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Portland Trail Blazers vs. Atlanta Hawks Preview

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The Blazers are in Atlanta to take on the Hawks tonight, the hottest team in the NBA and winners of 17 straight.

Craig Mitchelldyer-USA TODAY Sports

Portland Trail Blazers (32-14, No. 3 in the West) vs. Atlanta Hawks (38-8, No. 1 in the East)
Friday, January 30
Philips Arena; Atlanta, GA | 4:30 p.m. PST | Local TV/Radio: CSNNWHD; 620 AM
Out for the Blazers: Robin Lopez, Joel Freeland, Nicolas Batum (game-time decision) | Out for the Hawks: Shelvin Mack (day-to-day)
SBN Affiliate: Peachtree Hoops Timmay's Viewing Guide | Blazer's Edge Night

The Blazers are in Atlanta tonight to take on the Hawks, the hottest team in the NBA and winners of 17 straight games.

By now you've probably heard the narrative: Atlanta doesn't have any one superstar greasing the wheels and putting the team on his back on a nightly basis. Instead, the Hawks rely on disciplined ball movement -- often passing up good shots for better ones -- to space the floor and find open looks.

It's no surprise that Atlanta coach Mike Budenholzer comes from the Gregg Popovich coaching tree -- you can see it in how his team plays unselfish ball on both ends of the court. For the season, the Hawks are ranked No. 5 in the league in Offensive Rating and No. 4 in Defensive Rating, according to NBA.com.

Point guard Jeff Teague is the maestro who initiates Atlanta's offense, and his production this season was recognized yesterday when the Eastern Conference coaches voted him onto the All-Star team as a reserve, along with Hawks bigs Al Horford and Paul Millsap.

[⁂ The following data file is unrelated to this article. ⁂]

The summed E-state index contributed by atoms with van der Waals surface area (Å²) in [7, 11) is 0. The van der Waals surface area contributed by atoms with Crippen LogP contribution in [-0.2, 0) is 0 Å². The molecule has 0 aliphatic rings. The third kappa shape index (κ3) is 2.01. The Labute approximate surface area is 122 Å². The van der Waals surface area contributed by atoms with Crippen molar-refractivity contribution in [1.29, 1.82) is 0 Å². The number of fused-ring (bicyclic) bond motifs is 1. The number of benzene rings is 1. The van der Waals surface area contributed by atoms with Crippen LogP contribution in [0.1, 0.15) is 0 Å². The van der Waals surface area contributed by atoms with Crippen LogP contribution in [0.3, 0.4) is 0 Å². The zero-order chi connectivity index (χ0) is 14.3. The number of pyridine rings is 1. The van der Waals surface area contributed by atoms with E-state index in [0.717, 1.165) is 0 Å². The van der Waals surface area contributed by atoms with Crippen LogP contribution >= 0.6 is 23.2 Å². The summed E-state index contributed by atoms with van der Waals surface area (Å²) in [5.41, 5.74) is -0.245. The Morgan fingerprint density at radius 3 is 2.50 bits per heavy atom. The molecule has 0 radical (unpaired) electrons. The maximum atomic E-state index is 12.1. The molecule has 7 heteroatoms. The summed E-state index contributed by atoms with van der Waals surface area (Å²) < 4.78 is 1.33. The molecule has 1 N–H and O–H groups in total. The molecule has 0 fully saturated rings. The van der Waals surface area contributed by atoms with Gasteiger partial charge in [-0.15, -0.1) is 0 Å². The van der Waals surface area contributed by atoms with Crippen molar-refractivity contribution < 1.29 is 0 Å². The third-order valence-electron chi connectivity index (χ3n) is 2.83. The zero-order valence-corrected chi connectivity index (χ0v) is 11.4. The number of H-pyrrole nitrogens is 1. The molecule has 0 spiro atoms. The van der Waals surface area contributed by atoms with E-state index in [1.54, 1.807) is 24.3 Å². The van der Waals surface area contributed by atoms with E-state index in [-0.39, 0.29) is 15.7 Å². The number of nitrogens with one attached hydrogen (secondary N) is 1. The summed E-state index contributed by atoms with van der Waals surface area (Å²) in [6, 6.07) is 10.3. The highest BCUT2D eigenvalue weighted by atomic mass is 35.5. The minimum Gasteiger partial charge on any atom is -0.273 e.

Teague is not a devastating outside shooter -- he's shooting 17.6 percent from deep the last five games and 33.1 percent on the season -- but he's adept in the pick-and-roll and able to attack the basket with proficiency. He rarely opts for midrange jumpers, instead finding an open teammate or going all the way to the rim where he's a good finisher

Atlanta spreads the floor with forward DeMarre Carroll and guard Kyle Korver on the wings. Because both are great outside shooters, opposing defenders often choose to sag less off the wings to help in pick-and-roll situations, opening up the middle for Teague, Millsap and Horford to operate easier.

Korver hasn't made 51.8 percent of his overall field goals and 53.4 percent of his threes by hanging out around the three-point line, however. Budenzholzer has him running off screens like Ray Allen and Richard Hamilton used to in their playing days.

The results of Budenholzer's offense are staggering, as HoopsHabit.com contributor Aaron Mah wrote on Wednesday:

69.3 percent of [the Hawks'] field goals made are assisted, 55.8 percent of their field goal attempts are created directly from a pass, and 51.1 percent of their shots are taken comfortably where the closest defender is 4+ feet away, per NBA Stats.

Millsap and Horford are both beasting on the team's current win-streak, particularly the last several games. Millsap's added the three-pointer to his offensive arsenal since joining up with Atlanta as a free agent a couple summers ago, and he's made 52.4 percent of the 4.2 threes a game he's taken over the last five. Defenders certainly can't sag on Millsap, but if they overplay him, he can take it to the rim, where he's made three-quarters of his shots in that span.

Horford attempts about half his shots in the lane and the other half from the midrange. Over the last couple weeks, he's sunk 88.2 percent of his tries at the basket and 57.7 percent of his jumpers. Horford's made very few shots lately in iso situations; Over the last five games, 91.7 percent of his made field goals have been assisted.